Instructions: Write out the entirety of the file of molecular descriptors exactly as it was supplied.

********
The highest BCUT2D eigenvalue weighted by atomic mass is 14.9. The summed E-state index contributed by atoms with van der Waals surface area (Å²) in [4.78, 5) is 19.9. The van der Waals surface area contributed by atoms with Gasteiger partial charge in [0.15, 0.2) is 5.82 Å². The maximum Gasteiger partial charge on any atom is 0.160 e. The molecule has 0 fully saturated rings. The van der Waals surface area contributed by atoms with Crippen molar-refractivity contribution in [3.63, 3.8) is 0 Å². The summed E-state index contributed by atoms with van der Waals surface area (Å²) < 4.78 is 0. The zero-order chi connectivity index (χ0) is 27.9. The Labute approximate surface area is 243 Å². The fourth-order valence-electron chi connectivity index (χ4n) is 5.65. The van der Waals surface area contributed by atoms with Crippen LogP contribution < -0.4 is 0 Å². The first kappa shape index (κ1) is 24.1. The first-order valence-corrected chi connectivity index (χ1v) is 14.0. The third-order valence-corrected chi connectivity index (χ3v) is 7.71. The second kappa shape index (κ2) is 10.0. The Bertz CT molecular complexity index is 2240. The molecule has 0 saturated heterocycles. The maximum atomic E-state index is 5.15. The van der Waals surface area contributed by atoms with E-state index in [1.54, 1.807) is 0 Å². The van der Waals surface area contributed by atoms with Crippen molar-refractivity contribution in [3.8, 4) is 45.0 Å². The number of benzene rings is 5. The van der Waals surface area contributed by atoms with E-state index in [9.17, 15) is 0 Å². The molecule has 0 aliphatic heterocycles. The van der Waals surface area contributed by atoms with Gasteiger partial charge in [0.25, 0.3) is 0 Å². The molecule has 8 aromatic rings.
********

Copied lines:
The highest BCUT2D eigenvalue weighted by atomic mass is 14.9. The summed E-state index contributed by atoms with van der Waals surface area (Å²) in [4.78, 5) is 19.9. The van der Waals surface area contributed by atoms with Gasteiger partial charge in [0.15, 0.2) is 5.82 Å². The maximum Gasteiger partial charge on any atom is 0.160 e. The molecule has 0 fully saturated rings. The van der Waals surface area contributed by atoms with Crippen molar-refractivity contribution in [3.63, 3.8) is 0 Å². The summed E-state index contributed by atoms with van der Waals surface area (Å²) < 4.78 is 0. The zero-order chi connectivity index (χ0) is 27.9. The Labute approximate surface area is 243 Å². The fourth-order valence-electron chi connectivity index (χ4n) is 5.65. The van der Waals surface area contributed by atoms with Crippen LogP contribution < -0.4 is 0 Å². The first kappa shape index (κ1) is 24.1. The first-order valence-corrected chi connectivity index (χ1v) is 14.0. The third-order valence-corrected chi connectivity index (χ3v) is 7.71. The second kappa shape index (κ2) is 10.0. The Bertz CT molecular complexity index is 2240. The molecule has 0 saturated heterocycles. The maximum atomic E-state index is 5.15. The van der Waals surface area contributed by atoms with E-state index in [1.54, 1.807) is 0 Å². The van der Waals surface area contributed by atoms with Crippen molar-refractivity contribution in [3.8, 4) is 45.0 Å². The number of benzene rings is 5. The van der Waals surface area contributed by atoms with E-state index in [9.17, 15) is 0 Å². The molecule has 0 aliphatic heterocycles. The van der Waals surface area contributed by atoms with Gasteiger partial charge in [0.25, 0.3) is 0 Å². The molecule has 8 aromatic rings.